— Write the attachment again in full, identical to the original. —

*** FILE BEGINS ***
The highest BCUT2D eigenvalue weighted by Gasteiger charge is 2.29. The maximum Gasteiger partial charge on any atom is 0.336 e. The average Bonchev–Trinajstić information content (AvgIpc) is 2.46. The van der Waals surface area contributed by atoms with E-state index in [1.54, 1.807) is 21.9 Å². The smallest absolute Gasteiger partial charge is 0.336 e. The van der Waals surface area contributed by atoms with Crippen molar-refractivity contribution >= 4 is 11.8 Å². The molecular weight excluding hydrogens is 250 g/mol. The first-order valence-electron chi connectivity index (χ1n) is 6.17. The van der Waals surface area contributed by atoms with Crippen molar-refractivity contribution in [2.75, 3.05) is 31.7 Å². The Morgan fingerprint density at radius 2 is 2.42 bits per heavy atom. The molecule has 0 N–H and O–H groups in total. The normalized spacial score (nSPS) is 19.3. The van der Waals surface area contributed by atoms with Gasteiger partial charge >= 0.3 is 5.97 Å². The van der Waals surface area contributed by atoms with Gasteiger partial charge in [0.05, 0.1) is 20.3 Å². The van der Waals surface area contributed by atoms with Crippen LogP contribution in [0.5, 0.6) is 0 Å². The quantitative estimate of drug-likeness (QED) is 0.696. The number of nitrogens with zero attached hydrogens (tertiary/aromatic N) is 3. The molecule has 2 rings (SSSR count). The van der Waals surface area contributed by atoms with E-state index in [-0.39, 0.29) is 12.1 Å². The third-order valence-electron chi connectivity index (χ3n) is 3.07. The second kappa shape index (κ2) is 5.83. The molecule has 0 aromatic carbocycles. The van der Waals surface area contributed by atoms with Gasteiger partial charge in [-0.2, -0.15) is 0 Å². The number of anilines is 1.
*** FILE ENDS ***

The highest BCUT2D eigenvalue weighted by Gasteiger charge is 2.29. The maximum Gasteiger partial charge on any atom is 0.336 e. The average Bonchev–Trinajstić information content (AvgIpc) is 2.46. The van der Waals surface area contributed by atoms with E-state index in [1.54, 1.807) is 21.9 Å². The smallest absolute Gasteiger partial charge is 0.336 e. The van der Waals surface area contributed by atoms with Crippen molar-refractivity contribution >= 4 is 11.8 Å². The molecular weight excluding hydrogens is 250 g/mol. The first-order valence-electron chi connectivity index (χ1n) is 6.17. The van der Waals surface area contributed by atoms with Crippen molar-refractivity contribution in [2.75, 3.05) is 31.7 Å². The Morgan fingerprint density at radius 2 is 2.42 bits per heavy atom. The molecule has 0 N–H and O–H groups in total. The normalized spacial score (nSPS) is 19.3. The van der Waals surface area contributed by atoms with Gasteiger partial charge >= 0.3 is 5.97 Å². The van der Waals surface area contributed by atoms with Gasteiger partial charge in [0.05, 0.1) is 20.3 Å². The van der Waals surface area contributed by atoms with Crippen LogP contribution in [0.5, 0.6) is 0 Å². The quantitative estimate of drug-likeness (QED) is 0.696. The number of nitrogens with zero attached hydrogens (tertiary/aromatic N) is 3. The molecule has 2 rings (SSSR count). The van der Waals surface area contributed by atoms with E-state index in [-0.39, 0.29) is 12.1 Å². The third-order valence-electron chi connectivity index (χ3n) is 3.07. The second kappa shape index (κ2) is 5.83. The molecule has 0 aromatic carbocycles. The van der Waals surface area contributed by atoms with Gasteiger partial charge in [-0.2, -0.15) is 0 Å². The number of anilines is 1.